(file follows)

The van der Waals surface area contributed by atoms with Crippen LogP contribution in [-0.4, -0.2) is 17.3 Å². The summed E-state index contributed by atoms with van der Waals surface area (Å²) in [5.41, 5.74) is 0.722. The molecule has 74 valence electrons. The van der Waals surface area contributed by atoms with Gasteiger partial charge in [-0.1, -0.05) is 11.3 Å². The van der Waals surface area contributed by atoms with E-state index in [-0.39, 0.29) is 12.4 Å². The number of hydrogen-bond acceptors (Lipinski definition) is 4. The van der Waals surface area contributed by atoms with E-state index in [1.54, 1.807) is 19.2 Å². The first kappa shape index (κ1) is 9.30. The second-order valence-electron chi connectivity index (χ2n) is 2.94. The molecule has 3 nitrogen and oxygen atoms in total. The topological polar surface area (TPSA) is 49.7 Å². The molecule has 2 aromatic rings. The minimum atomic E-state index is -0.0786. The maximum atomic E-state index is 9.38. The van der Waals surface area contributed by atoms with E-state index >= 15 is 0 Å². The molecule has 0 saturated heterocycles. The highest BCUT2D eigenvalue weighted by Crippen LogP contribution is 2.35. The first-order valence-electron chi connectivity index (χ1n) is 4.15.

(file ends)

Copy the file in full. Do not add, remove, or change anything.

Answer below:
The van der Waals surface area contributed by atoms with Crippen LogP contribution in [-0.4, -0.2) is 17.3 Å². The summed E-state index contributed by atoms with van der Waals surface area (Å²) in [5.41, 5.74) is 0.722. The molecule has 74 valence electrons. The van der Waals surface area contributed by atoms with Gasteiger partial charge in [-0.1, -0.05) is 11.3 Å². The van der Waals surface area contributed by atoms with E-state index in [-0.39, 0.29) is 12.4 Å². The number of hydrogen-bond acceptors (Lipinski definition) is 4. The van der Waals surface area contributed by atoms with E-state index in [1.54, 1.807) is 19.2 Å². The first kappa shape index (κ1) is 9.30. The second-order valence-electron chi connectivity index (χ2n) is 2.94. The molecule has 3 nitrogen and oxygen atoms in total. The topological polar surface area (TPSA) is 49.7 Å². The molecule has 2 aromatic rings. The minimum atomic E-state index is -0.0786. The maximum atomic E-state index is 9.38. The van der Waals surface area contributed by atoms with E-state index >= 15 is 0 Å². The molecule has 0 saturated heterocycles. The highest BCUT2D eigenvalue weighted by Crippen LogP contribution is 2.35. The first-order valence-electron chi connectivity index (χ1n) is 4.15.